41 Fig ure 2 6. Mean heights of trees among all cypress domes in r elation to dome edge, prior to fire and one year following fire. The mean decrease in live tree heights toward dome edges and increase in tree heights nearer dome centers indicates that a severe fire has exaggerated the characteristic structure of the dome s in the study area.


42 Table 2 1 Logistic regression models predicting fire caused pondcypress mortality. Elevation values were calculated for each tree measured based on water depth measurements benchmarked to USGS hydrographic data during landscape i nundation. Model 0 1 X 1 2 X 2 AIC ROC Height + Soil Elevation 14.5115 0. 1240 Height 0. 0575 Soil Elevation 421 4 0. 701 DBH + Soil Elevation 13.8210 0.0 629 DBH 0.0 552 Soil Elevation 408.1 0.73 2 Notes: 0 is intercept; n are coefficients; X n ar e model parameters; Soil elevation was calculated at the base of each tree measured; DBH = tree diameter at breast height All regression coefficients differ significantly from zero at p 0.0001. Table 2 2. Regression models describing tree size and location, pre and post fire. Model 0 1 X 1 p ( ) DBH_PreFire DFE 15.1314 0.0538 DFE 0.05 DBH_PostFire DFE 14.8900 0.1045 DFE 0.001 Height_PreFire DFE 7.6737 0.0351 DFE 0.001 He ight_PostFire DFE 6.6975 0.0626 DFE 0.001 Notes: 0 is intercept; 1 is coefficient; X 1 is model parameter; DBH_PreFire = diameter of surviving trees measured immediately following the Deep Fire (99.5% of all trees in study plots); DBH_PostFire = d iameter of surviving trees one year following fire; Height_PreFire = height of surviving trees immediately following fire (99.5% of all trees in study plots); Height_PostFire =height of surviving trees one year following fire. DFE = distance of tree from e dge of cypress dome, measured in 5 m increments toward dome center.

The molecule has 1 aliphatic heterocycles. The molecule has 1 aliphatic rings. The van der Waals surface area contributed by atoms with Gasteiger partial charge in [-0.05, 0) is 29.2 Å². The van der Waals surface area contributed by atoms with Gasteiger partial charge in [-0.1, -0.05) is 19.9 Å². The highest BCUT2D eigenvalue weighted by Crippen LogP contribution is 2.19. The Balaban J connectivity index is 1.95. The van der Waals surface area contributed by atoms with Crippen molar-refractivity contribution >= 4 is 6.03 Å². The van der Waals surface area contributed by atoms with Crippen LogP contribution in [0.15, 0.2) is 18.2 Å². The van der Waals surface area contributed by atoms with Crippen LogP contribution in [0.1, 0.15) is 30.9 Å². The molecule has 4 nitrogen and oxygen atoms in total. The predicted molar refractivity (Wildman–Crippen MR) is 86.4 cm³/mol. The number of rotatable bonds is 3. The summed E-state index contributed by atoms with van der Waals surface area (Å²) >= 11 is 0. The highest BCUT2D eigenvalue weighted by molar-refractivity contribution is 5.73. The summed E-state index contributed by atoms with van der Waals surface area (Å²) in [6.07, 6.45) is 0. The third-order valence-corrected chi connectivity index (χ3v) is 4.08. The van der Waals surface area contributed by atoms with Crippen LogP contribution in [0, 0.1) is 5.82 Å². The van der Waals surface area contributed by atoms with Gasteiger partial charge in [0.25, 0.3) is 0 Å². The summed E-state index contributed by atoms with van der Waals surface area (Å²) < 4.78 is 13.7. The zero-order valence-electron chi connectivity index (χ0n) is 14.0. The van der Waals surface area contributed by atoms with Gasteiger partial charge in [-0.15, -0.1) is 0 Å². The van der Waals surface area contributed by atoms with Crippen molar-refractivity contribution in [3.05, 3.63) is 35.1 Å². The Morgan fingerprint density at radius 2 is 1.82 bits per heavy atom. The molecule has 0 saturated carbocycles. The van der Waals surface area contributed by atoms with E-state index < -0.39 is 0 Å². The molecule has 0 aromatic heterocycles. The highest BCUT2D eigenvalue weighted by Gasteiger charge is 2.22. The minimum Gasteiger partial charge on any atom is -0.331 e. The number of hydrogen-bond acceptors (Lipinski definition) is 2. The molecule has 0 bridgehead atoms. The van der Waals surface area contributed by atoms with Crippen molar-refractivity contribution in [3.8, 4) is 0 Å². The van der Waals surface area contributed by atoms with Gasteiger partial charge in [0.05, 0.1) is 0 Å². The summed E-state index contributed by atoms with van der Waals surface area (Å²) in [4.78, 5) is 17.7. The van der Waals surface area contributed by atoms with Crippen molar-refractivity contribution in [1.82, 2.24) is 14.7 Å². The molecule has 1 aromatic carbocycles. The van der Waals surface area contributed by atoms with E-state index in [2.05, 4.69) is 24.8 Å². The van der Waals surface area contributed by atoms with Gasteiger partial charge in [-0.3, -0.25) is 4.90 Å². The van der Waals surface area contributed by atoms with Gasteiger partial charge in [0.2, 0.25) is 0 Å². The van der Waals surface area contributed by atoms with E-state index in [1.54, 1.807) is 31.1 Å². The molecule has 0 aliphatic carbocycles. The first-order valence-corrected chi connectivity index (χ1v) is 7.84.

43 CHAPTER 3 HYDROLOGY AND FIRE R EGULATE EDGE INFLUEN CE ON MICROCLIMATE I N WETLAND FOREST PATCH ES Background Edge effects in ecology are well accepted, and have been demonstrated acro ss a variety of ecological systems and attributes (e.g., Harris 1988, Saunders et al. 1991). Among the numerous examples from forests ranging from the boreal (Schmiegelow and Mnkknen 2002, Hamberg et al. 2009) to the neotropics (Laurance 1991, Laurance e t al. 2000), the changing conditions from the edge of a patch toward its interior have been shown to affect animal populations (Paton 1994, Fletcher 2005) as well as plant populations (Gehrig Downie et al. 2011, Obregon et al. 2011). While these relationsh ips are explained by a number of factors that vary with the distance from the edge of a community or ecosystem edge (e.g., physical structure, and area of available habitat for animals ; Margules and Pressey 2000), many components of edge effects are explai ned by changing microclimatic conditions. Microclimate, or atmospheric conditions at a particular point on the landscape near the ground (Geiger 1965), influence a range of ecological processes (Meentemeyer 1978, Waring and Running 1998, McDonald and Urb an 2005, Turner and Chapin 2005). Often, microclimate differences are studied between areas of contrasting vegetation communities, such as between forested patches and areas that have been cleared by logging or for road building (Asbjornsen et al. 2004). I n the case of the former, clear changes have been observed in microclimate with increasing distance away from the edge of the interface of opening and forest, proceeding perpendicular away from the open area (Chen et al. 1993, Chen et al. 1995). In general at increased distances from